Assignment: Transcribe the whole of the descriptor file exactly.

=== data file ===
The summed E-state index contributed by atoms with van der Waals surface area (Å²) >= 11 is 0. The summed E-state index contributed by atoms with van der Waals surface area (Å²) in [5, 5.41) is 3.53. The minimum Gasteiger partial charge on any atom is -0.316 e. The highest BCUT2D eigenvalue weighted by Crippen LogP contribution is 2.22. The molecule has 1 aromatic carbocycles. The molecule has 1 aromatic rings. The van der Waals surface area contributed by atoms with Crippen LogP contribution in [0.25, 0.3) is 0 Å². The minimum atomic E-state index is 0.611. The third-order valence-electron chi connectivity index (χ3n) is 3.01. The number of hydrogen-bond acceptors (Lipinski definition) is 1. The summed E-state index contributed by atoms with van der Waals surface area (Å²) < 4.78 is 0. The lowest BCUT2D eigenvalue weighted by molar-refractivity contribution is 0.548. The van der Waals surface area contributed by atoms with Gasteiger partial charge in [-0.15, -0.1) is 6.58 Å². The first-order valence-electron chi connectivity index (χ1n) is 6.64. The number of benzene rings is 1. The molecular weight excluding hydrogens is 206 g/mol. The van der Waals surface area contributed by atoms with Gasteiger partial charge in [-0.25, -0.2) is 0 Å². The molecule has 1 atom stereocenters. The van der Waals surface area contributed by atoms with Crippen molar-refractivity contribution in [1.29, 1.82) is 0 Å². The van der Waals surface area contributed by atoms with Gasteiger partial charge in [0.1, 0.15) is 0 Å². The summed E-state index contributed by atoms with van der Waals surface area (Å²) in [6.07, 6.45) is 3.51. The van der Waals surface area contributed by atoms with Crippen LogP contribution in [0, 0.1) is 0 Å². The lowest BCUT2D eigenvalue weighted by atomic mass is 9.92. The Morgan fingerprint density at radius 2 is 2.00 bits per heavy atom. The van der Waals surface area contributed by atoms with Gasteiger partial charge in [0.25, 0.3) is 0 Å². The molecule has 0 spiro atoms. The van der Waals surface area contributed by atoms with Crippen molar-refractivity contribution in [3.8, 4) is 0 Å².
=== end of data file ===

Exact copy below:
The summed E-state index contributed by atoms with van der Waals surface area (Å²) >= 11 is 0. The summed E-state index contributed by atoms with van der Waals surface area (Å²) in [5, 5.41) is 3.53. The minimum Gasteiger partial charge on any atom is -0.316 e. The highest BCUT2D eigenvalue weighted by Crippen LogP contribution is 2.22. The molecule has 1 aromatic carbocycles. The molecule has 1 aromatic rings. The van der Waals surface area contributed by atoms with Crippen LogP contribution in [0.25, 0.3) is 0 Å². The minimum atomic E-state index is 0.611. The third-order valence-electron chi connectivity index (χ3n) is 3.01. The number of hydrogen-bond acceptors (Lipinski definition) is 1. The summed E-state index contributed by atoms with van der Waals surface area (Å²) < 4.78 is 0. The lowest BCUT2D eigenvalue weighted by molar-refractivity contribution is 0.548. The van der Waals surface area contributed by atoms with Gasteiger partial charge in [-0.15, -0.1) is 6.58 Å². The first-order valence-electron chi connectivity index (χ1n) is 6.64. The number of benzene rings is 1. The molecular weight excluding hydrogens is 206 g/mol. The van der Waals surface area contributed by atoms with Gasteiger partial charge in [-0.25, -0.2) is 0 Å². The molecule has 1 atom stereocenters. The van der Waals surface area contributed by atoms with Crippen molar-refractivity contribution in [1.29, 1.82) is 0 Å². The van der Waals surface area contributed by atoms with Gasteiger partial charge in [0.1, 0.15) is 0 Å². The summed E-state index contributed by atoms with van der Waals surface area (Å²) in [6.07, 6.45) is 3.51. The van der Waals surface area contributed by atoms with Crippen LogP contribution in [0, 0.1) is 0 Å². The lowest BCUT2D eigenvalue weighted by atomic mass is 9.92. The Morgan fingerprint density at radius 2 is 2.00 bits per heavy atom. The van der Waals surface area contributed by atoms with Gasteiger partial charge in [0.25, 0.3) is 0 Å². The molecule has 0 spiro atoms. The van der Waals surface area contributed by atoms with Crippen molar-refractivity contribution in [3.8, 4) is 0 Å².